Sunday Book Review – It Can’t Happen Here by Sinclair Lewis

Book reviews by D.G. Kaye


Since my obsession with U.S. politics has taken over I’ve read several books in this past year that were originally written as dystopian fictional stories but have become quite popular again due to the current state of politics, and compared by many to the current escalating climate of doubt shadowing the U.S. now. It seemed every time I looked for a specific book on Amazon it would ‘suggest’ books related to my search, which had me reading some of those classics and some newer ones. Books such as On Tyranny, The Handmaid’s Tale, Orwell’s 1984, and Lewis’ It Can’t Happen Here, present some scary scenarios with similar parallels to  the current state of the U.S. right now. As one reviewer stated, “Too painful to read. Too prescient not to.”





“The novel that foreshadowed Donald Trump’s authoritarian appeal.”—Salon

It Can’t Happen Here is the only one of Sinclair Lewis’s later novels to match the power of Main Street, Babbitt, and Arrowsmith. A cautionary tale about the fragility of democracy, it is an alarming, eerily timeless look at how fascism could take hold in America.

Written during the Great Depression, when the country was largely oblivious to Hitler’s aggression, it juxtaposes sharp political satire with the chillingly realistic rise of a president who becomes a dictator to save the nation from welfare cheats, sex, crime, and a liberal press.

Called “a message to thinking Americans” by the Springfield Republicanwhen it was published in 1935, It Can’t Happen Here is a shockingly prescient novel that remains as fresh and contemporary as today’s news.


My 4 Star Review:


A haunting resemblance to the 2016 U.S. elections. This book was written in and takes place in the mid 1930s after the Great Depression, depicting a time when the people needed something ‘different’ to believe in, in hopes of a new democracy. But unfortunately, once the power greedy government took power, terror began to reign and life as previously had been known with common civility was instantly turned into a totalitarian society.

I gave this book 4 stars because as captivating as the storyline was, I found it a bit choppy to read as far as the first part of the book went where many characters were introduced at once, which made for a bit of a confusing read and had me backtracking in the book several times. And the dialogue written in vocabulary of those times was sometimes confusing to discern.

It wasn’t difficult to see that desperate people were so easily conned by president elect Buzz Windrip who claimed he was a democrat, and used his rhetoric and fake promises – among many other promises that each family would be given $5000 a year as part of his plan to get the country back up on its feet.  Racism was alive and well, and of course, the Jews and blacks were ultimately, not treated equal to the average white American as said democracy was changing into a fascist society.The then GOP was known as ‘the Corporates’, later to be known as the Corpes.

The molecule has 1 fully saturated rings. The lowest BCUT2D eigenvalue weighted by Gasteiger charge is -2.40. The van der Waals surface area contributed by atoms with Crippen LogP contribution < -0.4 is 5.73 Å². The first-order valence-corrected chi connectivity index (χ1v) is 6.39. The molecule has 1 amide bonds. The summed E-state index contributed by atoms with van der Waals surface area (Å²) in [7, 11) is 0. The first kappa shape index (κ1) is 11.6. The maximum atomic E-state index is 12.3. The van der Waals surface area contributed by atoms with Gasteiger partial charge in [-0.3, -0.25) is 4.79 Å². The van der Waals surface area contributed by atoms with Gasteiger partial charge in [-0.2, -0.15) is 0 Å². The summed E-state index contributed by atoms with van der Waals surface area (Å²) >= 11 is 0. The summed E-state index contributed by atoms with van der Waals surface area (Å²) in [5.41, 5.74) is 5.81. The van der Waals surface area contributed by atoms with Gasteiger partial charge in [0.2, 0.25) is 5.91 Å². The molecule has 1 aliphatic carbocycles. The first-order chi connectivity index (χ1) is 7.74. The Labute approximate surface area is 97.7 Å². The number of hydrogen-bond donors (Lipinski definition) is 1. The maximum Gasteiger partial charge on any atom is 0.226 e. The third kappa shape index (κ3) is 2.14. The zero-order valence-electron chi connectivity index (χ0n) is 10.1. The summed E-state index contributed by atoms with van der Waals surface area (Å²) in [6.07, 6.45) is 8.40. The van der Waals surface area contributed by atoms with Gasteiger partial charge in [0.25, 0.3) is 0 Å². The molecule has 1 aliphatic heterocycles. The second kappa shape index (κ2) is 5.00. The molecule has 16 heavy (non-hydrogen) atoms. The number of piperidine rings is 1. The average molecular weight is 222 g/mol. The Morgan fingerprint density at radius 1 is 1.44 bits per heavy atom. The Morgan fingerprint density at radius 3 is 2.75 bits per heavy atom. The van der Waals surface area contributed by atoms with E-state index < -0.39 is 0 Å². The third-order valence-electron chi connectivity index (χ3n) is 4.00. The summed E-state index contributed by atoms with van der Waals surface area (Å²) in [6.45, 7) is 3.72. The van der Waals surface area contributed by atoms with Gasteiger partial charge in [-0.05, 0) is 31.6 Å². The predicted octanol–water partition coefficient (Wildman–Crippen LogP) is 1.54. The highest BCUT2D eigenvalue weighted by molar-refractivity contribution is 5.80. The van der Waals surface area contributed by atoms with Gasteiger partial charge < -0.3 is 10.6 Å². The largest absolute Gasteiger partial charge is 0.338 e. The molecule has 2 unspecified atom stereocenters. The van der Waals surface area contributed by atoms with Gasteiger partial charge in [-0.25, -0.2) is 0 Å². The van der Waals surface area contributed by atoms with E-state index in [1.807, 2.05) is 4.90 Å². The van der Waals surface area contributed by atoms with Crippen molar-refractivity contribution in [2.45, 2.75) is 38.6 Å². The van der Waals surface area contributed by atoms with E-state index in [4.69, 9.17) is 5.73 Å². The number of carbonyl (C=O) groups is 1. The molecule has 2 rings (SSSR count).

Doremus Jessup, the main character who the story revolves around, is an editor for The Informer newspaper. He can see what is happening to his country and is hellbent on publishing the truth on current state of affairs while strongly opposed to the sudden and fascist takeover of his government. As with any fascist government, the media will be persecuted if they choose to tell the truth. Slowly but surely people’s rights are taken away – women’s rights, voting rights, eliminate congress etc. as fake propaganda continues to spread. The story continues with Jessup’s objection and defiance of this new government and his will to communicate with the world what is really happening as he takes to joining underground forces to continue his mission of truth along with many other journalists who are captured, beaten, sent to concentration camps and/or eventual death. Eventually, the government catches on to Jessup’s opposition and the story unfolds as Jessup and his family are caught defying the new law and the consequences that ensue for his actions.

Spies are everywhere as the appointed ‘MM’ – minute men become the eyes and ears for the Windrip government to ensure policies are carried out. And it’s uncanny to see how easily some friends and family are shallow and blinded by this new corruption, now law, leaving many to become traitors to their own loved ones in the name of the fake promises by a lying dictator.

I will admit this book was a difficult read for me, but because of the parallels to today’s U.S. politics, I was determined to continue reading if only for my curiosity to see how the story ended. A recommended and gripping read for people who are curious to learn just how easily people can be swayed by a smooth talker instilling false hope for personal gain.